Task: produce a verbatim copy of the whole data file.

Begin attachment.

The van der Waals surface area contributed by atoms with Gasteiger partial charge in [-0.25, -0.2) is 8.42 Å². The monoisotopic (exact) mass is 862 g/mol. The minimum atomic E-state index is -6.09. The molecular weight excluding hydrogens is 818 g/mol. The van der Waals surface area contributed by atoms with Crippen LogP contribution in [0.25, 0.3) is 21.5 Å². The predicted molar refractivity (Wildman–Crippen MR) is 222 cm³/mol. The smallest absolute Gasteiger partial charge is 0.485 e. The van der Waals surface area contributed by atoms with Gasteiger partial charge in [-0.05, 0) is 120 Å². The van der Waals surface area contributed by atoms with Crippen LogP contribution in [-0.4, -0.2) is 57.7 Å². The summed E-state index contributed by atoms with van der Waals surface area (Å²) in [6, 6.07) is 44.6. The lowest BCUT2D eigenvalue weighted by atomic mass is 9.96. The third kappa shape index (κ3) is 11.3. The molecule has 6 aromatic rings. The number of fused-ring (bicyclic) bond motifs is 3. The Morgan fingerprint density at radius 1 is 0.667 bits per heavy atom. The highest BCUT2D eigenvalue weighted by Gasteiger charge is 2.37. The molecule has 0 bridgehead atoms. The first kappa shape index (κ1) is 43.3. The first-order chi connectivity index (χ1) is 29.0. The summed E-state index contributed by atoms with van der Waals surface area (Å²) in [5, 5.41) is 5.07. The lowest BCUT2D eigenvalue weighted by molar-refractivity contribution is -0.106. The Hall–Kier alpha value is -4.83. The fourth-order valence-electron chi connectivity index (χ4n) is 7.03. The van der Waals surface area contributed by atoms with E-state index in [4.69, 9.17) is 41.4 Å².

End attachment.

The van der Waals surface area contributed by atoms with Gasteiger partial charge in [-0.25, -0.2) is 8.42 Å². The monoisotopic (exact) mass is 862 g/mol. The minimum atomic E-state index is -6.09. The molecular weight excluding hydrogens is 818 g/mol. The van der Waals surface area contributed by atoms with Crippen LogP contribution in [0.25, 0.3) is 21.5 Å². The predicted molar refractivity (Wildman–Crippen MR) is 222 cm³/mol. The smallest absolute Gasteiger partial charge is 0.485 e. The van der Waals surface area contributed by atoms with Gasteiger partial charge in [-0.05, 0) is 120 Å². The van der Waals surface area contributed by atoms with Crippen LogP contribution in [-0.4, -0.2) is 57.7 Å². The summed E-state index contributed by atoms with van der Waals surface area (Å²) in [6, 6.07) is 44.6. The lowest BCUT2D eigenvalue weighted by atomic mass is 9.96. The third kappa shape index (κ3) is 11.3. The molecule has 6 aromatic rings. The number of fused-ring (bicyclic) bond motifs is 3. The Morgan fingerprint density at radius 1 is 0.667 bits per heavy atom. The highest BCUT2D eigenvalue weighted by Gasteiger charge is 2.37. The molecule has 0 bridgehead atoms. The first kappa shape index (κ1) is 43.3. The first-order chi connectivity index (χ1) is 29.0. The summed E-state index contributed by atoms with van der Waals surface area (Å²) in [5, 5.41) is 5.07. The lowest BCUT2D eigenvalue weighted by molar-refractivity contribution is -0.106. The Hall–Kier alpha value is -4.83. The fourth-order valence-electron chi connectivity index (χ4n) is 7.03. The van der Waals surface area contributed by atoms with E-state index in [4.69, 9.17) is 41.4 Å².